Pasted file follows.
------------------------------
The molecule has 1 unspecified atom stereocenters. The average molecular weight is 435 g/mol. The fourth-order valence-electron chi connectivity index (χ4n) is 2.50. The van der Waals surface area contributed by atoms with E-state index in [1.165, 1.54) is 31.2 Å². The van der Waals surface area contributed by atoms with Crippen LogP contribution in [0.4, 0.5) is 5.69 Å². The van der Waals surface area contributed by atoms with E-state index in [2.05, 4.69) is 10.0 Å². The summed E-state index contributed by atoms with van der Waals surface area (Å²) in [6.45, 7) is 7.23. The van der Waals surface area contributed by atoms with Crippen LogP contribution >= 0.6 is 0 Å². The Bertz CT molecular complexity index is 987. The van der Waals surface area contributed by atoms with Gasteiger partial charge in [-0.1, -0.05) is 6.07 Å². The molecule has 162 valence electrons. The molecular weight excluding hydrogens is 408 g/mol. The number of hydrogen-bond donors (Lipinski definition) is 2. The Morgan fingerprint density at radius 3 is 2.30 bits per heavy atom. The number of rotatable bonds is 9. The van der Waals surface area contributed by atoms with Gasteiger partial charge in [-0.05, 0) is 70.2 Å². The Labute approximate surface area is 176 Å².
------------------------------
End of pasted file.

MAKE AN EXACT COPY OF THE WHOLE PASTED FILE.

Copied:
The molecule has 1 unspecified atom stereocenters. The average molecular weight is 435 g/mol. The fourth-order valence-electron chi connectivity index (χ4n) is 2.50. The van der Waals surface area contributed by atoms with E-state index in [1.165, 1.54) is 31.2 Å². The van der Waals surface area contributed by atoms with Crippen LogP contribution in [0.4, 0.5) is 5.69 Å². The van der Waals surface area contributed by atoms with E-state index in [2.05, 4.69) is 10.0 Å². The summed E-state index contributed by atoms with van der Waals surface area (Å²) in [6.45, 7) is 7.23. The van der Waals surface area contributed by atoms with Crippen LogP contribution >= 0.6 is 0 Å². The Bertz CT molecular complexity index is 987. The van der Waals surface area contributed by atoms with Gasteiger partial charge in [-0.1, -0.05) is 6.07 Å². The molecule has 162 valence electrons. The molecular weight excluding hydrogens is 408 g/mol. The number of hydrogen-bond donors (Lipinski definition) is 2. The Morgan fingerprint density at radius 3 is 2.30 bits per heavy atom. The number of rotatable bonds is 9. The van der Waals surface area contributed by atoms with Gasteiger partial charge in [-0.05, 0) is 70.2 Å². The Labute approximate surface area is 176 Å².